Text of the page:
Jerash Terracotta Oil Lamp


A small terracotta lamp of the so-called ‘Jerash’ type (referring to their region of origin), made of grey clay. The discus is decorated with branches packed with berries, and the upper part features a small lug as a handle.


Date: Circa 2nd century AD
Condition: Fine, some earthy encrustations and marks of ageing on the surface.


SKU: ES-20449 Category: Tags: ,

Jerash, situated in Jordan, is the capital and the largest city of Jerash Governorate. The capital was annexed by the Roman province of Syria after the Roman conquest of 63 BC, and was later taken over by the Roman province of Arabia. The Romans ensured peace and security in the area, and instilled economic development and building activities. Today, the capital is one of the largest and best-preserved sites of Roman architecture in the world outside Italy. A large number of well-made oil lamps were found at the site of Jerash. They have a rounded body and are decorated by motifs – mostly plant patterns (like leaves), vine clusters, grapes, or pomegranates.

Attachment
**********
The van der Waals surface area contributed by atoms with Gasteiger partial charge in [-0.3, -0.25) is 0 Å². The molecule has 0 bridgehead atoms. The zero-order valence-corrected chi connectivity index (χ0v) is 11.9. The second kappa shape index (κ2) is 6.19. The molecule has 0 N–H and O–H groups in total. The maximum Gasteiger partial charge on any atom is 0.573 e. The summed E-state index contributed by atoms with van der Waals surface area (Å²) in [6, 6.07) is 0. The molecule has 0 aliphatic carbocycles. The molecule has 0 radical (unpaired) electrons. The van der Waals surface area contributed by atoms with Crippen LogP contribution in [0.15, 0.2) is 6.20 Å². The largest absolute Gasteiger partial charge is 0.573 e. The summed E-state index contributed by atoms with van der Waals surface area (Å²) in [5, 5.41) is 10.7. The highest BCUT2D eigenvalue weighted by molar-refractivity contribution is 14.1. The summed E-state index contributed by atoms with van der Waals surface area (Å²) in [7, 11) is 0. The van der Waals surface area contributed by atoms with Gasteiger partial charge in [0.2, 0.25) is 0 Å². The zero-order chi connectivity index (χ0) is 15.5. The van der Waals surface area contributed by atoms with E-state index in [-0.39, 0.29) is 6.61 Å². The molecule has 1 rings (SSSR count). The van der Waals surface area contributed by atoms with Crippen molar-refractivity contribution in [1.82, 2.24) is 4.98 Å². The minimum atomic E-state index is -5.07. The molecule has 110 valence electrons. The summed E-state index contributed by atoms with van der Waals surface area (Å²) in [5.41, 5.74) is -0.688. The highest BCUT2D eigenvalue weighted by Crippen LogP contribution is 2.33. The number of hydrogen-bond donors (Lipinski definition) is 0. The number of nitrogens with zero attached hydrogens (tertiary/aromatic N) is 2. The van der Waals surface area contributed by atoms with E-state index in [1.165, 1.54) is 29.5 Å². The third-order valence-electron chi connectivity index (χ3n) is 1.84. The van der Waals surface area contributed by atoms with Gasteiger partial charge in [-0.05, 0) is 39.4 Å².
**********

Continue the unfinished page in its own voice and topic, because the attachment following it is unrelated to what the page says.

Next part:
Weight 56.4 g
Dimensions L 7.5 cm


Pottery and Porcelain

Reference: Israeli, Avida, Oil-Lamps from Eretz Israel, 1988, similar to no. 274 in shape.

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